â€¢ Hair â€¢ Phantasm â€¢ The Hurricane â€¢ Remember My Name
â€¢ Ten years have passed since the musical drama (both terms are questionable) HAIR graced the playhouses of Americaâ€"or disgraced them, depending on your point of view. Now we have the movie, which in spite of a considerable dress-up job seems quite dated; it belongs to another era.
But the dress-up job is a good one. Director Milos Forman, last seen in One Flew over the Cuckoo's Nest, is no slouch when it comes to directing ensembles, and he has his work cut out for him with this one. There have been many changes made in the screen adaptation, and as far as I can see every one of them is an improvement. So much life is breathed into the old corpse that one is occasionally carried away in spite of oneself, more by the high spirits and graceful energy that Forman has put into it than by the plot or the music of the stage play.
But only occasionally. That something is beautifully done doesn't imply that it was worth doing. A person may learn to twirl a baton while sword swallowing, but granted that this is a difficult accomplishment, one is still left with the question, Why do it in the first place? And in spite of the driving energy with which Forman has imbued this film, the morality of the flower children remains unchangedâ€"and unquestionedâ€"in the film. Since you don't choose to work, and you need money to live, you panhandleâ€"from anyone who will give. There is a scene in which the perfectly able-bodied "hero" cons his mother out of $250, which she can't really spareâ€"but then, he belongs to the New Generation (1968), so anything he wants he should have, shouldn't he? Aren't whims meant to be satisfied? The only question is, Whose?
â€¢ PHANTASM is the latest attempt to scare people out of their wits. Written, produced, and directed by a new filmmaker, Don Coccarelli, it may seem to fall into the pattern of John Carpenter, the writer-producer-director of Halloween. But here, unfortunately, the comparison ends. This film is saturated with senseless gimmickryâ€"coffins groaning and growling, lead balls flying through the air, persons appearing and reappearing with hands on your shoulders just when the lights go off. There are times when even the most insensate viewer is taken off guard and gives a start. But this is not to say that he experiences terror, even vicarious film-terror. The fright does not grow organically out of the story; one feels that there is a constant attempt to frighten one, and as a result it doesn't work. There is also too much padding: make-work scenes easily detachable from the story, invented as a new pretext for scare-inducement. In Halloween there wasn't an irrelevant moment, and every event contributed to the cumulative impact; this film, by contrast, is episodic, the scares thrown in for kicks. If you want a taut thriller in which the thrills grow naturally out of an interesting story, stay away from this one.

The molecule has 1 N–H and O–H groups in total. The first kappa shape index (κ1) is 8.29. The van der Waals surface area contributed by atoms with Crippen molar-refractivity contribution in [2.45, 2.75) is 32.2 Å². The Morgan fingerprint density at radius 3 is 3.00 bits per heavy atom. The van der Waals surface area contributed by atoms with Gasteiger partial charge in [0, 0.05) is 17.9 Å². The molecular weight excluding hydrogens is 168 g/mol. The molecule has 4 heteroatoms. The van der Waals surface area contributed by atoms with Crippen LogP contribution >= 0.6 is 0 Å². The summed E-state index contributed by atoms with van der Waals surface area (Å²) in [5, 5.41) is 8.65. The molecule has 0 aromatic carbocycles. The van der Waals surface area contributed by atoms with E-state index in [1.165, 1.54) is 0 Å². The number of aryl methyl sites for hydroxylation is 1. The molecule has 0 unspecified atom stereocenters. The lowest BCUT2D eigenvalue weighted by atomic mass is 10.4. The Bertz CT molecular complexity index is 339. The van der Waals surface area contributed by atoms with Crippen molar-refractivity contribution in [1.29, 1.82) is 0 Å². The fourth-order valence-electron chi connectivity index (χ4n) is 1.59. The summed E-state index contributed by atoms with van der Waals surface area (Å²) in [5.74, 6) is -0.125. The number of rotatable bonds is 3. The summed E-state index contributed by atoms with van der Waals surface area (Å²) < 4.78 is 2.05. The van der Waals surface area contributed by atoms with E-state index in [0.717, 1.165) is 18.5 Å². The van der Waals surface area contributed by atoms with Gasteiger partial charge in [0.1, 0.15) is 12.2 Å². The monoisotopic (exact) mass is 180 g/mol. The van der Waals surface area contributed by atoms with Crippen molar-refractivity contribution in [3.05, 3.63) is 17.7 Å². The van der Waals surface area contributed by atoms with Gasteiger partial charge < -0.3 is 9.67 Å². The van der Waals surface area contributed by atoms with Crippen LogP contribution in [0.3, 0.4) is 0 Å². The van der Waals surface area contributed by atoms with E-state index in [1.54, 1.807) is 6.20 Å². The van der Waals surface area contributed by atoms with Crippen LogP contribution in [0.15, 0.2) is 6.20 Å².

â€¢ Were the Greeks great because they didn't have to study the classics? Is it that the first time 'round one can approach every issue with freshness and originality? Or is it rather that the first treatment of something only seems better because it is seen later through the mists of childhood memories? I remember as a child seeing the 1937 version of THE HURRICANE, directed by John Ford. Is it only because it was the first time 'round with the story that the present remake falls so flat? I think not. One of my most pleasant memories of the earlier version is the impeccable sense of structureâ€"simple, yet strong and clean and powerful in its sweep. The opposing forcesâ€"the primitive mores of the islanders set against the imposed mores of the Europeans, represented by Dorothy Lamour and Jon Hall on the one side and Raymond Massey as the governor-general on the otherâ€"were clearly set forth from the outset. The tension began in the first few minutes, and it mounted steadily and relentlessly to the end. Even the hurricane itself became the embodiment of conflicting elemental human forces. In the present version, the tension barely mounts; almost half the film passes without any great conflict having been generated; and when it does slowly and belatedly appear, the rhythm of the thing is all askewâ€"cut when it should be propelled forward and vice versa.